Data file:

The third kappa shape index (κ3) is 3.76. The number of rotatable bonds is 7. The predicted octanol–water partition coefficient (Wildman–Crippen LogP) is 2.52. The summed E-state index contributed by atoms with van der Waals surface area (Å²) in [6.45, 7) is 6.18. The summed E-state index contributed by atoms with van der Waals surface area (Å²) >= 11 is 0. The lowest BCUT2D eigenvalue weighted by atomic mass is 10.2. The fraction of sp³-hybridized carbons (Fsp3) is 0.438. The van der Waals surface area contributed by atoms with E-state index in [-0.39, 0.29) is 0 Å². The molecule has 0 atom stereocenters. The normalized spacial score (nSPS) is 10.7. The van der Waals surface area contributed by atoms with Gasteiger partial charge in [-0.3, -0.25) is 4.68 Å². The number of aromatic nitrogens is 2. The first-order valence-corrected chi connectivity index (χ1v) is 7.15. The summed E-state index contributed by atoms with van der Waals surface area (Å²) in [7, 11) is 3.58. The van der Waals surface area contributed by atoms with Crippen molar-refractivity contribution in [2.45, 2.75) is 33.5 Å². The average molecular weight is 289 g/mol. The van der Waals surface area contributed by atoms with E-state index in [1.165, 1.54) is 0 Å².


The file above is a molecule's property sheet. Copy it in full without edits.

The third kappa shape index (κ3) is 3.76. The number of rotatable bonds is 7. The predicted octanol–water partition coefficient (Wildman–Crippen LogP) is 2.52. The summed E-state index contributed by atoms with van der Waals surface area (Å²) in [6.45, 7) is 6.18. The summed E-state index contributed by atoms with van der Waals surface area (Å²) >= 11 is 0. The lowest BCUT2D eigenvalue weighted by atomic mass is 10.2. The fraction of sp³-hybridized carbons (Fsp3) is 0.438. The van der Waals surface area contributed by atoms with E-state index in [-0.39, 0.29) is 0 Å². The molecule has 0 atom stereocenters. The normalized spacial score (nSPS) is 10.7. The van der Waals surface area contributed by atoms with Gasteiger partial charge in [-0.3, -0.25) is 4.68 Å². The number of aromatic nitrogens is 2. The first-order valence-corrected chi connectivity index (χ1v) is 7.15. The summed E-state index contributed by atoms with van der Waals surface area (Å²) in [7, 11) is 3.58. The van der Waals surface area contributed by atoms with Crippen molar-refractivity contribution in [2.45, 2.75) is 33.5 Å². The average molecular weight is 289 g/mol. The van der Waals surface area contributed by atoms with E-state index in [1.165, 1.54) is 0 Å².